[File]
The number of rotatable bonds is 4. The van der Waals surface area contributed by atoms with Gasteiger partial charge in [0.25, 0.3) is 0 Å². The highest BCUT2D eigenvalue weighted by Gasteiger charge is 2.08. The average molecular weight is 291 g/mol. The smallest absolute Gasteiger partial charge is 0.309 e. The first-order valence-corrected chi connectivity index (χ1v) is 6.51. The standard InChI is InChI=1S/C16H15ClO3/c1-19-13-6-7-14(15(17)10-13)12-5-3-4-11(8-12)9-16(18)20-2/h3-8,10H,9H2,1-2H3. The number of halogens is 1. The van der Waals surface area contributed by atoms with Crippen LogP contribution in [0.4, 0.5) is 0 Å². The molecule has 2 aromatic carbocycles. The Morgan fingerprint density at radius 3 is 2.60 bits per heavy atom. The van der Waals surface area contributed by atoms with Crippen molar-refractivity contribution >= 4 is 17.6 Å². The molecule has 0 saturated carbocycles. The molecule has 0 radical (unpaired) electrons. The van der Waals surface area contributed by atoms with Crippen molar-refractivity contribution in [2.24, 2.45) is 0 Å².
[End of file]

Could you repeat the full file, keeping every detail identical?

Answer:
The number of rotatable bonds is 4. The van der Waals surface area contributed by atoms with Gasteiger partial charge in [0.25, 0.3) is 0 Å². The highest BCUT2D eigenvalue weighted by Gasteiger charge is 2.08. The average molecular weight is 291 g/mol. The smallest absolute Gasteiger partial charge is 0.309 e. The first-order valence-corrected chi connectivity index (χ1v) is 6.51. The standard InChI is InChI=1S/C16H15ClO3/c1-19-13-6-7-14(15(17)10-13)12-5-3-4-11(8-12)9-16(18)20-2/h3-8,10H,9H2,1-2H3. The number of halogens is 1. The van der Waals surface area contributed by atoms with Crippen LogP contribution in [0.4, 0.5) is 0 Å². The molecule has 2 aromatic carbocycles. The Morgan fingerprint density at radius 3 is 2.60 bits per heavy atom. The van der Waals surface area contributed by atoms with Crippen molar-refractivity contribution >= 4 is 17.6 Å². The molecule has 0 saturated carbocycles. The molecule has 0 radical (unpaired) electrons. The van der Waals surface area contributed by atoms with Crippen molar-refractivity contribution in [2.24, 2.45) is 0 Å².